JONES v. STANDARD LUMBER CO.Annotate this Case
JONES v. STANDARD LUMBER CO.
1926 OK 732
249 P. 343
121 Okla. 186
Case Number: 16611
Supreme Court of Oklahoma
JONES et al.
STANDARD LUMBER CO.
¶0 Judgment--Validity--Clerical Error Fixing Answer Day in Summons.
A summons in an action for money, regular in every respect except that the clerk erroneously fixed the answer day therein the same as the date of said summons, and which was served personally upon the defendants, is not void, and the overruling of a motion to vacate a judgment based on such summons is not error.
Error from District Court, Oklahoma County; T. G. Chambers, Judge.
Action by Standard Lumber Company against L. J. Jones et al. Judgment by default was rendered in favor of plaintiff. From an order denying defendants' motion to vacate said judgment, defendants bring error. Affirmed.
Morris & Tant, for plaintiffs in error.
Shirk, Danner & Mills, for defendant in error.
¶1 The defendant in error, Standard Lumber Company, hereafter referred to as plaintiff, commenced this action for money judgment and foreclosure of a materialman's lien against the plaintiffs in error, L. J. Jones, known as Lanzy Jones, and Mrs. Lanzy Jones, hereafter referred to as defendants.
¶2 Summons was issued and served personally upon each of the defendants and return of service made before the return day. The summons was regular in every respect, except that the answer day named in the summons was fixed as October 7, 1921, the date of the summons, instead of November 7, 1921, the date fixed as answer day in the praecipe for summons. The summons was dated October 7, 1921, the return day was October 17, 1921, and it was served October 13, 1921.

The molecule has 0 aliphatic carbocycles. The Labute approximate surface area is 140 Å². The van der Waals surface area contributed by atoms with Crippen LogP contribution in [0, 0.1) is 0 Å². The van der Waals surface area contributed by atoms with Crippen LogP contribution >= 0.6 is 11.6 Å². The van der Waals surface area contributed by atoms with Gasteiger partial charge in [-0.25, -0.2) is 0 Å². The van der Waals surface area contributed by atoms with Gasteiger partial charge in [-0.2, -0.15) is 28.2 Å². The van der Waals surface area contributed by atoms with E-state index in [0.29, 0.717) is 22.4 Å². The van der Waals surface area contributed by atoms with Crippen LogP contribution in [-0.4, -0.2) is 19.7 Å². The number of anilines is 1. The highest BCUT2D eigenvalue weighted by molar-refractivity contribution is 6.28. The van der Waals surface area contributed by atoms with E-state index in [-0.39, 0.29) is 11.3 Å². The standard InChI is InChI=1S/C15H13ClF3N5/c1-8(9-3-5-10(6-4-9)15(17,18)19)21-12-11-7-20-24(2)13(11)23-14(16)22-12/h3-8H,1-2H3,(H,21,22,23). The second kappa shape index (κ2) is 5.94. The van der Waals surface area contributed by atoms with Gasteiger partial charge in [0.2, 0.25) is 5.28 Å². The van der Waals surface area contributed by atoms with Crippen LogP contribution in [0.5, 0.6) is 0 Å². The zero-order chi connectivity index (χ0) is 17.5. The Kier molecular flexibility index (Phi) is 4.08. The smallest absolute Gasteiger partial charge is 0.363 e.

¶3 On December 28, 1921, the defendants never having appeared or pleaded, a judgment by default was rendered against them. Thereafter, on February 9, 1924, the defendants filed their motion to vacate said judgment, alleging that the same was void, for the reason that said summons commanded the defendants to appear and answer on an impossible date, and that the court was without jurisdiction. The defendants issued no process to the plaintiff, but contented themselves with attacking said judgment by motion under section 817, C. O. S. 1921, which provides that a void judgment may be vacated at any time on motion. Said motion was overruled on January 24, 1925, and the defendants have duly perfected their appeal to this court.
¶4 For reversal, it is contended that the fixing of the answer date prior to the service of summons rendered not only the summons void, but also the judgment rendered thereon.
¶5 The form of summons in such an action is prescribed by section 233, C. O. S. 1921, as follows:
"The summons shall be issued by the clerk, upon a written praecipe filed by the plaintiff; shall be under the seal of the court from which the same shall issue, shall be signed by the clerk, and shall be dated the day it is issued. It shall be directed to the sheriff of the county, and command him to notify the defendant or defendants, named therein, that he or they have been sued, and must answer the petition filed by the plaintiff, giving his name, at a time stated therein, or the petition will be taken as true and judgment rendered accordingly; and where the action is on contract for the recovery of money only, there shall be indorsed on the writ the amount, to be furnished in the praecipe, for which, with interest, judgment will be taken, if the defendant fail to answer. If the defendant fail to appear, judgment shall not be rendered for a larger amount and the costs."